Management of the Blind Eye and Options for Cosmesis


  • Vivian T. Yin, MD, MPH Department of Ophthalmology and Visual Sciences, Faculty of Medicine, University of British Columbia


As ophthalmologists, our ultimate goal in the treatment of patients with eye conditions is the preservation of vision and the eye. However, there are conditions necessitating the removal of an eye for pain control; control of infection source; treatment of malignancy; severe trauma; perforated corneal ulcer; or cosmesis. Over the years, there has been a shift in both surgical techniques and choice of implants, all with the goal to improve cosmesis outcome and decrease implant exposure and extrusion. However, there remains a wide range of approaches due to the variety of patient and disease factors. We present here an overview for how to think through the different aspects of eye removal and the subsequent cosmetic rehabilitation.

Author Biography

Vivian T. Yin, MD, MPH, Department of Ophthalmology and Visual Sciences, Faculty of Medicine, University of British Columbia

Dr. Vivian T. Yin is a clinical associate professor at the University of British Columbia specialized in ophthalmic plastic and reconstructive surgery. She worked at Memorial Sloan Kettering Cancer Center in New York and returned to Vancouver in Nov 2019. She focuses on the treatment of periocular and orbital cancer, with the use of genetic-based targeted therapy and surgical innovations as her research interest, and speaks internationally on these topics. After completing her medical degree and ophthalmology residency at the University of Toronto, she pursued a prestigious 2-year fellowship training in Ophthalmic Plastics and Reconstructive Surgery at the University of Texas M.D. Anderson Cancer Center in Houston, Texas. Dr. Yin also practices in global health with a Master in Public Health from the Johns Hopkins Bloomberg School of Public Health. She generously donates her spare time to work towards eliminating preventable blindness. She has traveled to Bangladesh, the Philippines, Nepal, Tunisia and India to teach and provide surgical care for those in need. She is the current chair of the Canadian Association for Public Health and Global Ophthalmology and the COS representative to the International Council of Ophthalmology. She was chair and member of the board of director for Seva Canada for 6 years.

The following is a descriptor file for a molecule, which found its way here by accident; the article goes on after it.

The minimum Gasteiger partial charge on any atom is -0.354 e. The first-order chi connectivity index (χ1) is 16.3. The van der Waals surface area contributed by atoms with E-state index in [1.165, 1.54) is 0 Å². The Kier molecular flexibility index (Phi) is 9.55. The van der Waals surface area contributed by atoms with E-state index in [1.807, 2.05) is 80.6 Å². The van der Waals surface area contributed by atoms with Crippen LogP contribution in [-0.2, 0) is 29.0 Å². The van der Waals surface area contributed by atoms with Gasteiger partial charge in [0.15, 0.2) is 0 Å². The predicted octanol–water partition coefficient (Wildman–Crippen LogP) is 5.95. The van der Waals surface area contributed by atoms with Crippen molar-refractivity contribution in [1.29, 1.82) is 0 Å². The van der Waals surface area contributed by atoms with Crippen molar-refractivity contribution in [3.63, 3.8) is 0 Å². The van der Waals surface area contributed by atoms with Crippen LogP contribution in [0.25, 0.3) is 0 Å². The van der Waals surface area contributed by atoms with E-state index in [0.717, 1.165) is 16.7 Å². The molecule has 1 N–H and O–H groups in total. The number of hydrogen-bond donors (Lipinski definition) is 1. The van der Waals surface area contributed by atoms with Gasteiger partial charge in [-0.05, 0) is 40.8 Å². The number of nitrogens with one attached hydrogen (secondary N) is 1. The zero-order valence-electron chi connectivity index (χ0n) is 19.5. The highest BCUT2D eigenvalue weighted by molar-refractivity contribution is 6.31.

Sigurdsson H, Thorisdottir S, Bjornsson JK. Enucleation and evisceration in Iceland 1964-1992. Study in a defined population. Acta Ophthalmol Scand. 1998;103-107.

Shah RD, Singa RM, Aakalu VK, et al. Evisceration and enucleation: A national survey of practice patterns in the United States. Ophthalmic Surg Lasers Imaging. 2012;43(5):425-430.

Koh V, Chiam N, Sundar G. Survey of common practices among oculofacial surgeons in the Asian-Pacific region: Evisceration, enucleation and management of anophthalmic sockets. Orbit. 2014;33(6):477.

Eagle RC Jr, Grossniklaus HE, Syed N, et al. Inadvertent evisceration of eyes containing uveal melanoma. Arch Ophthalmol. 2009;127(2):141-145.

Schefler AC, Abramson DH. Should evisceration ever be done in a blind, painful eye? Arch Ophthalmol. 2009;127(2):211-212.

Shams PN, Bohman E, Baker MS, et al. Chronic anophthalmic socket pain treated by implant removal and dermis fat graft. Br J Ophthalmol. 2015;99(12):1692-1696.

Shah-Desai SD, Tyers AG, Manners RM. Painful blind eye: efficacy of enucleation and evisceration in resolving ocular pain. Br J Ophthalmol. 2000;84(4):437-438.

Hogeboom CSE, Mourits DL, Ket JCF, et al. Persistent socket pain post enucleation and post evisceration: A systemic review. Acta Ophthalmol. 2018 Nov;96(7):661-672.

Kilmartin DJ, Dick AD, Forrester JV. Prospective surveillance of sympathetic ophthalmia in the UK and Republic of Ireland. Br J Ophthalmol. 2000 March;84:259-263.

Kilmartin DJ, Dick AD, Forrester JV. Sympathetic ophthalmia risk following vitrectomy: Should we counsel patients? Br J Ophthalmol. 2000;84:448-449.

Jordan DR, Dutton JJ. The rupture blobe, sympathetic ophthalmia, and the 14-day rule. Ophthalmic Plast Reconstr Surg. 2022;38(4):315-324.

Brackup AB, Carter KD, Nerad JA, et al. Long-term follow-up of severely injured eyes following globe rupture. Ophthalmic Plastic Reconstr Surg. 1991;7(3):194-197.

Tripathy D, Rath S. Evisceration with primary orbital implant in fulminant endophthalmitis/panophthalmitis. Orbit. 2015;34(5):279-283.

Tianthong W, Aryasit O. Outcomes of evisceration or enucleation by resident trainees in patients with recalcitrant endophthalmitis or panophthalmisit. Medicine. 2022;101:30.

Hui JI. Outcomes of orbital implants after evisceration and enucleation in patients with enophthalmitis. Curr Opinion Ophthalmol. 2010;21:375-379.

Lin CW, Liao SL. Long-term complications of different porous orbital implants: A 21-year review. Br J Ophthalmol. 2017;101(5):681-685.

Su GW, Yen MT. Current trends in managing the anophthalmic socket after primary enucleation and evisceration. Ophthalmic Plast Reconstr Surg. 2004;20(4):274-280.

Shome D, Honavar SG, Raizada K, et al. Implant and prosthesis movement after enucleation: A randomized controlled trial. Ophthalmol. 2010;117:1638-1644.

Custer PL, Maamari RN, Huecker JB, et al. Anophthalmic ptosis and the effect of enucleation on upper eyelid function. Ophthalmic Plast Reconstr Surg 2021;37(3S):S80-S84.




How to Cite

Yin VT. Management of the Blind Eye and Options for Cosmesis. Can Eye Care Today [Internet]. 2023 Oct. 23 [cited 2024 Jul. 24];2(3):5–9. Available from: